As I sit here in my warm, comfortable home in Hawaii, my thoughts are constantly going out to the people of Haiti, especially the earthquake victims from last week. But this is just an example of a flawed system gone from bad to worse. In my twenties, I traveled a lot to third world countries like Haiti, and had first hand experiences of living in sub American standard living conditions. When I lived in Peru in 1977 and 1979, we had no running water. We filled up a 55 gallon drum from the public supply twice a week when the water was turned on and showered by bucket. For 2 hours a night we had electricity that powered a single light bulb in each or our 2 rooms–when it worked. We dug a hole in the dirt outside that served as our bathroom and the entire village reeked of urine. I only tell you this to let you know that I have first hand knowledge of third world living conditions. I have lived in El Salvador, Nicaragua, and traveled to many other 3rd world countries around the world, and the story is the same–the rich make up a very small percentage of the population and they are getting richer and control 90 plus percent of the wealth, and the poor make up 90 plus percent of the population and are getting poorer.
The average American uses 30 times the required energy necessary to sustain a human being on this planet. We have a lifestyle that is at the top of the charts. We as Americans are the most wasteful humans on the planet, and the USA with only approximately 6% of the world’s population uses more than 25% of the world’s natural resources. AND I am just as guilty as the next guy. Haiti is the poorest country in the Western hemisphere and does not have much of an infrastructure to allow improvements in its standard of living in “normal” times. Now with the disastrous results from the recent earthquakes, this fragile infrastructure is in ruins. Communications if any are suspect, many roads are impassible, clean water is in short supply, and disease is now the biggest fear, and will probably be the biggest killer. Estimates are that 20,000 people per day do not get the surgery required to save their lives. What can we do to help?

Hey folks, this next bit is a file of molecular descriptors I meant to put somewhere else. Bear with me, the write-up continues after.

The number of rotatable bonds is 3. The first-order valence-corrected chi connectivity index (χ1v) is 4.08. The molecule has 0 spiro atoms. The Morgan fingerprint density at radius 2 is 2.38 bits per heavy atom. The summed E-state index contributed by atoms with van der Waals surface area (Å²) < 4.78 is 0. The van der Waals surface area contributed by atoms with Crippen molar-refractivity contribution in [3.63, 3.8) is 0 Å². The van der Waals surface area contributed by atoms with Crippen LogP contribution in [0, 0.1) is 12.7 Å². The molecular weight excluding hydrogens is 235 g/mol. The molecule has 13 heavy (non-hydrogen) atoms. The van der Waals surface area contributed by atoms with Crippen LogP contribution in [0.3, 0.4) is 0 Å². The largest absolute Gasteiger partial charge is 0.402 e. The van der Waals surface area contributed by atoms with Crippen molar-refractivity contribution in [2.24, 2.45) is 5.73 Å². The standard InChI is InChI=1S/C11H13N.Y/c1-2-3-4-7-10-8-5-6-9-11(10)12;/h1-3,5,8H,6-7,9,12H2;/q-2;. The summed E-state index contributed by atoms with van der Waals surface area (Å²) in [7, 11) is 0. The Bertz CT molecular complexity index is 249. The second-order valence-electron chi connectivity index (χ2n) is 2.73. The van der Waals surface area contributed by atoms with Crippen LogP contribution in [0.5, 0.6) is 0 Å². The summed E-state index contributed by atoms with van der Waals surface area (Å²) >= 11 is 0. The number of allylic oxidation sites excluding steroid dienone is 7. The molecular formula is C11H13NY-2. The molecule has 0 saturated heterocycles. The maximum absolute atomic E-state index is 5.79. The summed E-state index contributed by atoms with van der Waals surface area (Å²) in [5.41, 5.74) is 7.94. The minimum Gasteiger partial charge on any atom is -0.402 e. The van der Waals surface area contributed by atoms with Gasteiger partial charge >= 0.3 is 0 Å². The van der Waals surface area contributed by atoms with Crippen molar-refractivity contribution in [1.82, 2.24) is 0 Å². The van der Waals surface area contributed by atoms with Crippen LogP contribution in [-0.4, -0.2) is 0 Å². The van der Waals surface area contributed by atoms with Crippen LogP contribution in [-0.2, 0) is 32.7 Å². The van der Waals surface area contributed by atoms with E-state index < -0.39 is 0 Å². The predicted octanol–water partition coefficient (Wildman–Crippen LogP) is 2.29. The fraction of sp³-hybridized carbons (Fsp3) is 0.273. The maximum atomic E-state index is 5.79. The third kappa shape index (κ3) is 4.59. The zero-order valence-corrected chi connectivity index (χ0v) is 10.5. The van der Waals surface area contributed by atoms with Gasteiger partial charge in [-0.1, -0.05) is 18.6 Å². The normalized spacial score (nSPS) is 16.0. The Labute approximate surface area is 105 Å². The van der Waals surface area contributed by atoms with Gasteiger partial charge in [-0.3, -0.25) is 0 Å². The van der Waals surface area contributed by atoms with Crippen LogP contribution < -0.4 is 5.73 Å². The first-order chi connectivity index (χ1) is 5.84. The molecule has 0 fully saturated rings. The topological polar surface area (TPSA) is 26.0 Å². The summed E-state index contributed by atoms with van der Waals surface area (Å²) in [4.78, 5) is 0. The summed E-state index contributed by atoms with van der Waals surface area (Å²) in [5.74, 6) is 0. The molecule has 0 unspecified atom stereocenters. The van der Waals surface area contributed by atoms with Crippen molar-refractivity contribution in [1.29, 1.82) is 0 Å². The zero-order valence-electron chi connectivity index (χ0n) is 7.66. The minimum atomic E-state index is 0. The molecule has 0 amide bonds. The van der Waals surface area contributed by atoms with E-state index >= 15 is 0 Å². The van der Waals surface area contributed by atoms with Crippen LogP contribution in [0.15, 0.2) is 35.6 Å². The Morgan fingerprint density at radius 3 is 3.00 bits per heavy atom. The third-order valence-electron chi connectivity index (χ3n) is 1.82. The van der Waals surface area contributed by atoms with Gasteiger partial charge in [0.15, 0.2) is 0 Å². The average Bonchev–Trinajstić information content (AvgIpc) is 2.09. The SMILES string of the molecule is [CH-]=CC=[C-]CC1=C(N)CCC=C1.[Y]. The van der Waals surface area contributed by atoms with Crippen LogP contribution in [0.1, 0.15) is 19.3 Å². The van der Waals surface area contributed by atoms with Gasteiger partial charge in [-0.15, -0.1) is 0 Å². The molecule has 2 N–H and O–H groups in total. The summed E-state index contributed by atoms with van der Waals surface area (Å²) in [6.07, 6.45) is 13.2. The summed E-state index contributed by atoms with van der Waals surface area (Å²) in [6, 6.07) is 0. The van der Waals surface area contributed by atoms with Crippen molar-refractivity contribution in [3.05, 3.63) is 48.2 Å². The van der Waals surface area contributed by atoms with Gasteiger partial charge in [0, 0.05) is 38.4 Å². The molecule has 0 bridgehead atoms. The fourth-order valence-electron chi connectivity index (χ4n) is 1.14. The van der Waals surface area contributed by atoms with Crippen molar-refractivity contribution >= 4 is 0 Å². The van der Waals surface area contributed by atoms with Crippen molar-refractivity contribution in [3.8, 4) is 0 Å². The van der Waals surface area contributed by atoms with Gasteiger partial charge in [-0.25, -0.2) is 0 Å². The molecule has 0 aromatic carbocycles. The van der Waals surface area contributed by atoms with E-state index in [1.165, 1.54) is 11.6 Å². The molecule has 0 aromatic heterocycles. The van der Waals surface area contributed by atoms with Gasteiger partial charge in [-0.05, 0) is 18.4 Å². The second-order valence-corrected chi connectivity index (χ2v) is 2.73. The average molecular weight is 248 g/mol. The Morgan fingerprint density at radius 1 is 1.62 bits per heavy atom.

We can certainly send money to the Red Cross, Unicef, and other honest, viable charities that will help get things going–well at least as fast as possible considering the current state of affairs. But the bottom line is that many thousands more Haitians will die from lack of medical attention, clean water, and disease.
We at the Waimea Bay Chili Pepper Company will donate 50% of all GROSS revenue brought in for the next 30 days to the Red Cross for Haitian relief. That means that 50 cents of every dollar (not profit) will go to this relief. In addition, we will also donate $1,000.00 to “Clean Water for the World”. This charity manufactures water filtration systems, and then installs them in third world countries.
We as humans can live without food for many days, but can live without water for only a few days. Clean, potable water is worth its weight in gold to these countries that do not have a means of obtaining this life sustaining necessity. I urge all of you to dig deep and donate to an organization that will help the less fortunate. I urge you to think about how fortunate we are here in the USA or any other country that lives the life. We need to be more compassionate, and more giving, and learn to live on less, and conserve not only for our future, but for the people in the world that need our help today.
Thanks for reading our blog,
The Waimea Bay Chili Pepper Company